Last week, while visiting clients in Dallas, I shared national information regarding the performance of originators in our industry. The data shows that the top 10 percent of producers at any mortgage company originate a whopping 39 percent of the volume. (See attached slide). The remaining 90 percent originate the rest of the volume. In other industries, there is growing evidence that the 80/20 rule is also being replaced by a smaller number of producers.
As if these numbers aren’t disturbing enough, the percentage of originators making budgeted goals at many firms is less than 60 percent, even though sales management often adjust individual sales quotas in order to match the expected selling potential of originators. Sadder still is that most companies don’t track this measurement of how effective their sales managers really are. In other words, managers dumb down the budgets to have more originators make the goals.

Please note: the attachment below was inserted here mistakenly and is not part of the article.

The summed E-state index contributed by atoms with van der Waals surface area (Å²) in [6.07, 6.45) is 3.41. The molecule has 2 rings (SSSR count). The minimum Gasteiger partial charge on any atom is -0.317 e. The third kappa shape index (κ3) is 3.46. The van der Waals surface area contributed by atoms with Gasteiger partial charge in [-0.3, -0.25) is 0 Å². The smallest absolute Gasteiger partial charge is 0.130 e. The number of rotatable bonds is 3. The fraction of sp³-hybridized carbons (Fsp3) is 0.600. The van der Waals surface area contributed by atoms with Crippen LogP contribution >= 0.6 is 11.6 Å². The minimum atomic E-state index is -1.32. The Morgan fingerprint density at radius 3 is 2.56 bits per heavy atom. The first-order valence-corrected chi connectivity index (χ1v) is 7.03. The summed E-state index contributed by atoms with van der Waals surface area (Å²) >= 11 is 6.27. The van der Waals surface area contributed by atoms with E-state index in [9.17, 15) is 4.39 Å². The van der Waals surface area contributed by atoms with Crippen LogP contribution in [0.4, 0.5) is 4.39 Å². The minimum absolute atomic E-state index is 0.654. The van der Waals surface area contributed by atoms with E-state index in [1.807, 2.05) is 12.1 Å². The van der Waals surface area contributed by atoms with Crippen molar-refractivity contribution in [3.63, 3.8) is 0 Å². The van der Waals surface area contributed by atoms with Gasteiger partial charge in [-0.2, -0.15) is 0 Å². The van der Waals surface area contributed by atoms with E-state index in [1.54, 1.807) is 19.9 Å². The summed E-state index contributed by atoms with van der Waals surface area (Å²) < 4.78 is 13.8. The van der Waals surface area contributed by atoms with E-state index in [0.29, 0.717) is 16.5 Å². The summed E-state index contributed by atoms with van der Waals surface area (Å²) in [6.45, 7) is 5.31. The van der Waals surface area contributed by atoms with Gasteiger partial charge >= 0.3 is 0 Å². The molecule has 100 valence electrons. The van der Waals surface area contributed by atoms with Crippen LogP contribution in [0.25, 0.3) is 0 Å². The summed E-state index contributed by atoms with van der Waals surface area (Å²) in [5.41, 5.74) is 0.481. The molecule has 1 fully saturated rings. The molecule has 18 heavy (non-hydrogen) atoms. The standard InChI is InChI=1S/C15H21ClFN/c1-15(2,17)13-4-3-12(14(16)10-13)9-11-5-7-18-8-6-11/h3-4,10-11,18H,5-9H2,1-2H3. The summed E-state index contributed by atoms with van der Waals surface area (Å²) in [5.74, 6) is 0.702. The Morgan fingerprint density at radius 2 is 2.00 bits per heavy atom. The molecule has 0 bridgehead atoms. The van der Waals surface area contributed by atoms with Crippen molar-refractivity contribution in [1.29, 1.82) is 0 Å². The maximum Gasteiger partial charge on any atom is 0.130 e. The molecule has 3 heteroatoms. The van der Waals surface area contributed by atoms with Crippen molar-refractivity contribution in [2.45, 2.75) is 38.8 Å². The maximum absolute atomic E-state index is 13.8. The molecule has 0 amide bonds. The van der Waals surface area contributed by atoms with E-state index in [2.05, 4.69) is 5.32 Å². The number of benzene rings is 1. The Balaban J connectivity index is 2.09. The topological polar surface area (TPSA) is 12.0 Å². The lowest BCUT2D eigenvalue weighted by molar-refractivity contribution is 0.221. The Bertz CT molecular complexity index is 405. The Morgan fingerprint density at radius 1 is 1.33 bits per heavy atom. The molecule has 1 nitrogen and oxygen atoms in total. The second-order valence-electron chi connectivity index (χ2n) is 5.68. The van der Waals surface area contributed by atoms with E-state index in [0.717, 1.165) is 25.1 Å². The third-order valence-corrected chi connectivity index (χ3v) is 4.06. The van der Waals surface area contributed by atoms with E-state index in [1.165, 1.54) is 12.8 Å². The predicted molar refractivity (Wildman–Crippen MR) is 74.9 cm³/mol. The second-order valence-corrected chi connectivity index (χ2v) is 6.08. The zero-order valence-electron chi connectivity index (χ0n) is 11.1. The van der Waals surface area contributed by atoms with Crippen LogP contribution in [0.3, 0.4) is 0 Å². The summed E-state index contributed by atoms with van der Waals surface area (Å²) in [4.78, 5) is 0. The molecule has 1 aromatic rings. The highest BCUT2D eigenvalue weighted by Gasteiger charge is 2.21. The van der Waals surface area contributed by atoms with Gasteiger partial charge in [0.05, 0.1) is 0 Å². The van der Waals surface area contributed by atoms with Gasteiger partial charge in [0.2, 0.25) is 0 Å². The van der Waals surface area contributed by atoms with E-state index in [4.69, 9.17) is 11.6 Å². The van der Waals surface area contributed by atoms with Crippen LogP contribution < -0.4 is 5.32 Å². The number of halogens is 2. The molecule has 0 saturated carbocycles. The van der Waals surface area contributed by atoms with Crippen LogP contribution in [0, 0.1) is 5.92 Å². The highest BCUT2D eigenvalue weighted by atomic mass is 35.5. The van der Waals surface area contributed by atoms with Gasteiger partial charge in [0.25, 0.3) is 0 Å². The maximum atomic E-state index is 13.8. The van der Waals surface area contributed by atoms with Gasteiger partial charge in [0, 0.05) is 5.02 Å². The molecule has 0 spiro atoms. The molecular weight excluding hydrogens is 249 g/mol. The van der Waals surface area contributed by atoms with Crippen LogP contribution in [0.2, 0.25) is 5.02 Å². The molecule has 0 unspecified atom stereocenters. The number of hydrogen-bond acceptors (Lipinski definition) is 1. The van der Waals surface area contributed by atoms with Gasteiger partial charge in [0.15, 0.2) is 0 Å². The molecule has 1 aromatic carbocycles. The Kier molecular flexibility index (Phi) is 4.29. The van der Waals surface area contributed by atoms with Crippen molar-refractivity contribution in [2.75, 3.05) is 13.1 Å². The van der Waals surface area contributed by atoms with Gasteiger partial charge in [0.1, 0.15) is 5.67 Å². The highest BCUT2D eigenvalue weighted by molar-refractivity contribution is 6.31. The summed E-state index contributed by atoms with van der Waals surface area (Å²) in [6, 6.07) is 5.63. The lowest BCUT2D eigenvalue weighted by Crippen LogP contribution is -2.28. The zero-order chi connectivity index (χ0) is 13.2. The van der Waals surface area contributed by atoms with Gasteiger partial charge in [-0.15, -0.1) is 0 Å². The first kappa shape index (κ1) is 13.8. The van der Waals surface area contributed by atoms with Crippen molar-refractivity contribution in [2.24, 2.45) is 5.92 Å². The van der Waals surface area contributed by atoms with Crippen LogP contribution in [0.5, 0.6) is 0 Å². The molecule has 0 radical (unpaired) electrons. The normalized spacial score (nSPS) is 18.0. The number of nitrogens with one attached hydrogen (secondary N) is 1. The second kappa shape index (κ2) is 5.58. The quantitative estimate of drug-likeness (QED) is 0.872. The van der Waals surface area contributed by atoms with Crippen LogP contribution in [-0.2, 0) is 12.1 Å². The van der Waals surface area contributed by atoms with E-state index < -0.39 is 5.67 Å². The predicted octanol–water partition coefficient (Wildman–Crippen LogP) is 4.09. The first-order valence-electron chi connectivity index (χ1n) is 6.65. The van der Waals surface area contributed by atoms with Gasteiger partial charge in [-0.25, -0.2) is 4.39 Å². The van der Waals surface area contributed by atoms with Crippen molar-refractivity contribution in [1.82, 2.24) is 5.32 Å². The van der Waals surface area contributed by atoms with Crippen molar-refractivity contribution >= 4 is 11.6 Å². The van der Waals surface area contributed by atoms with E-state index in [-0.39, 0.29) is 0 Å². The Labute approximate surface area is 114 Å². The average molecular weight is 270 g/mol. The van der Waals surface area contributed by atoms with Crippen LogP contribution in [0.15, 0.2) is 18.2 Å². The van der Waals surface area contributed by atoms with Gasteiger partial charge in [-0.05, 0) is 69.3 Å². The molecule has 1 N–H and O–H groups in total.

Obviously, these numbers emphasize the importance of recruiting top producers. The problem is that top producers don’t easily leave their current employers. Unless an event occurs (e.g. the lender exits the business), it may take a company 12 to 18 months to recruit a top performer. Sometimes, it can take three to five years before a top sales professional will move on to a new lender.
Because of these recruiting challenges, the reality is that most companies are depending on middle-tier players to reach production goals. Middle-tier producers are what they are—especially if they have been in the industry for a long time. They are comfortable with their current income and a new lender is not going to see a different rate of production. Only a declining interest rate environment will make a change possible. When rates rise, all bets are off with these types of producers.
This situation reinforces why having a rookie program is more important than ever. Attached is a PDF of key rookie program elements. We have conducted many of these programs for lenders and I would be glad to discuss it with you.